While they’re now out of print, Gentle World also published two pioneering vegan nutrition books by Dr Michael Klaper, one of the very first vegan physicians. And recently, Gentle World has published a third book, “Vegan FAQ: Demystifying Veganism with 20 Simple Questions”, which is free to download. In 1987 and 1988, Gentle World also produced and catered two successful celebrity banquets, serving an array of international vegan cuisine, not for fundraising purposes (attendance was free), but for the purpose of “inspiring those who are an inspiration to others.” Guests included high-profile individuals such as Sidney Poitier, Danny Glover, Drew Barrymore, and many others. Light, who happens to be the uncle of the famous Oscar-winning vegan actor Joaquin Phoenix, said this about these events:
“My nephews were River and Joaquin Phoenix. Their mother is my sister-in-law. With their help, we started mailing letters to all the celebrities that we had private addresses from, and eventually, we had, I’d say, maybe 50 celebrities. We invited them to it, all free for them, and we really went with class. And back then it cost us, I’d say, $20,000, which now would be much more. And they came, they ate, we gave them free valet parking, everything was free for them. Interestingly also, on turning a negative thing into a positive, it cost us $20,000, and after we had so much food left — we had tents of Chinese food, Italian food, Jewish food, Ethiopian food, 21 different foods — that we took it to Steven Spielberg and all these big rich people in Hollywood, and he said, ‘Fill my freezer.’ He never said how much would it be, he just said, ‘Fill my freezer,’ and that’s what we did, so we ended up recovering the costs and even more, which we never thought we could — or intended to, but that’s just an example of when you do right you get right.”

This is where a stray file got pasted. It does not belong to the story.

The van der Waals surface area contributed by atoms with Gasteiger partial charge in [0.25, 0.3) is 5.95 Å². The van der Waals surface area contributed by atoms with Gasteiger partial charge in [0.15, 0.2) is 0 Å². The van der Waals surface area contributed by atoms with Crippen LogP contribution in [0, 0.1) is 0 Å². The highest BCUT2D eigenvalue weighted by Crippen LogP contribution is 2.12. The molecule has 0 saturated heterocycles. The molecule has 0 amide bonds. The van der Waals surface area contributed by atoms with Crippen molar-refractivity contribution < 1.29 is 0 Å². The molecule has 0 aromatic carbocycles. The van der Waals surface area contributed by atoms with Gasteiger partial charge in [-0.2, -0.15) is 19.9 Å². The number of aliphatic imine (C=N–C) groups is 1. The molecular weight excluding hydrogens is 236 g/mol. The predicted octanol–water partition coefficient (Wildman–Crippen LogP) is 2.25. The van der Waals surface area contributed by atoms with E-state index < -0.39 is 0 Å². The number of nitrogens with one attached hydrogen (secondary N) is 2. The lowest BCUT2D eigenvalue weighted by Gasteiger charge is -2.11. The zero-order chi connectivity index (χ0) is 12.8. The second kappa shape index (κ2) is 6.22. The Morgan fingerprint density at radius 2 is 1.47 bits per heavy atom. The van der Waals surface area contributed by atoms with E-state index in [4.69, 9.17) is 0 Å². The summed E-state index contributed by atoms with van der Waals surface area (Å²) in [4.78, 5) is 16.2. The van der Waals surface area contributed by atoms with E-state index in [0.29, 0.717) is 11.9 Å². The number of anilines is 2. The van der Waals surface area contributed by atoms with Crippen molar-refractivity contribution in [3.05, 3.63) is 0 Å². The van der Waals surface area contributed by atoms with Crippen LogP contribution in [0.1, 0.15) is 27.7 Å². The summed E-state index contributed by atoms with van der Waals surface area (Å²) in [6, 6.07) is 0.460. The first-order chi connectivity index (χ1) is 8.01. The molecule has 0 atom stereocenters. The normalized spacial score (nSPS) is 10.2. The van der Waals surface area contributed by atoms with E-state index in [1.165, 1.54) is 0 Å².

Light explained to me some of the clever tactics of vegan activism they employed:
“Another thing we did is we used to put stickers on the meat in the supermarket that said, ‘The Medical Association has decided that this product will be harmful to your health’. We would also put stickers on the back of those cattle trucks that brought animals to their death.
Also, they have these planes that fly banners trailing behind them. College kids go to Florida during spring break, and they all hang out, so we flew one banner saying, ‘Thanksgiving is murder on turkeys’, and the other, ‘Give the animals a spring break.’. And they flew this over for about a half hour and then my wife and I would go and interview the college kids and ask them, ‘Did you see the banner? what do you think of it?’”